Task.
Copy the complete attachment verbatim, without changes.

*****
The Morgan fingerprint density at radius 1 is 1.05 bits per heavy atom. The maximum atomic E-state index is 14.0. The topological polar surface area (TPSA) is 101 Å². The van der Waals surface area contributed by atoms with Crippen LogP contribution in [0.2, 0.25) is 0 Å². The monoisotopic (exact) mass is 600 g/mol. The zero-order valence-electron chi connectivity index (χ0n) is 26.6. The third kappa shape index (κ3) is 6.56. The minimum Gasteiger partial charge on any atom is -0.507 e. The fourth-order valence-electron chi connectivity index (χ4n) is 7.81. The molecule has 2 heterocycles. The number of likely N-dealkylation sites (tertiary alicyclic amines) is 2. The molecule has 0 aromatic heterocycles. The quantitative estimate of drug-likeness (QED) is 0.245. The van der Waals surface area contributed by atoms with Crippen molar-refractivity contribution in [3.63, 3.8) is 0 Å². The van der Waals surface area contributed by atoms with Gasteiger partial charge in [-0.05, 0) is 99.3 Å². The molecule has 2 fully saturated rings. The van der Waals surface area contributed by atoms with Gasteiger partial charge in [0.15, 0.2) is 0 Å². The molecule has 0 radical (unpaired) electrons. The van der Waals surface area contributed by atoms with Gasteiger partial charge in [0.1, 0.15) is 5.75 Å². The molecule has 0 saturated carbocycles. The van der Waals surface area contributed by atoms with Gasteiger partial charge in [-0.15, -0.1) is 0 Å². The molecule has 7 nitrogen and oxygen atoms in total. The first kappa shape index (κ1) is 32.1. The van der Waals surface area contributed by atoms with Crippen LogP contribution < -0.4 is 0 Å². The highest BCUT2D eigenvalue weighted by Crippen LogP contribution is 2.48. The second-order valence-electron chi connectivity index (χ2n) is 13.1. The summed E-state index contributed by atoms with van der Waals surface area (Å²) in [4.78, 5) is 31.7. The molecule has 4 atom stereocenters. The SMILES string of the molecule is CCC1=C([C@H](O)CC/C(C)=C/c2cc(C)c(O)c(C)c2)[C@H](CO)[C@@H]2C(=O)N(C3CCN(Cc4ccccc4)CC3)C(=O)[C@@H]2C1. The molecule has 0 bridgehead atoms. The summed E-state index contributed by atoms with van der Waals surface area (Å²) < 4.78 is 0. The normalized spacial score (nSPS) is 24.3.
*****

The Morgan fingerprint density at radius 1 is 1.05 bits per heavy atom. The maximum atomic E-state index is 14.0. The topological polar surface area (TPSA) is 101 Å². The van der Waals surface area contributed by atoms with Crippen LogP contribution in [0.2, 0.25) is 0 Å². The monoisotopic (exact) mass is 600 g/mol. The zero-order valence-electron chi connectivity index (χ0n) is 26.6. The third kappa shape index (κ3) is 6.56. The minimum Gasteiger partial charge on any atom is -0.507 e. The fourth-order valence-electron chi connectivity index (χ4n) is 7.81. The molecule has 2 heterocycles. The number of likely N-dealkylation sites (tertiary alicyclic amines) is 2. The molecule has 0 aromatic heterocycles. The quantitative estimate of drug-likeness (QED) is 0.245. The van der Waals surface area contributed by atoms with Crippen molar-refractivity contribution in [3.63, 3.8) is 0 Å². The van der Waals surface area contributed by atoms with Gasteiger partial charge in [-0.05, 0) is 99.3 Å². The molecule has 2 fully saturated rings. The van der Waals surface area contributed by atoms with Gasteiger partial charge in [0.15, 0.2) is 0 Å². The molecule has 0 radical (unpaired) electrons. The van der Waals surface area contributed by atoms with Gasteiger partial charge in [0.1, 0.15) is 5.75 Å². The molecule has 0 saturated carbocycles. The van der Waals surface area contributed by atoms with Gasteiger partial charge in [-0.15, -0.1) is 0 Å². The molecule has 7 nitrogen and oxygen atoms in total. The first kappa shape index (κ1) is 32.1. The van der Waals surface area contributed by atoms with Crippen LogP contribution < -0.4 is 0 Å². The highest BCUT2D eigenvalue weighted by Crippen LogP contribution is 2.48. The second-order valence-electron chi connectivity index (χ2n) is 13.1. The summed E-state index contributed by atoms with van der Waals surface area (Å²) in [4.78, 5) is 31.7. The molecule has 4 atom stereocenters. The SMILES string of the molecule is CCC1=C([C@H](O)CC/C(C)=C/c2cc(C)c(O)c(C)c2)[C@H](CO)[C@@H]2C(=O)N(C3CCN(Cc4ccccc4)CC3)C(=O)[C@@H]2C1. The molecule has 0 bridgehead atoms. The summed E-state index contributed by atoms with van der Waals surface area (Å²) < 4.78 is 0. The normalized spacial score (nSPS) is 24.3.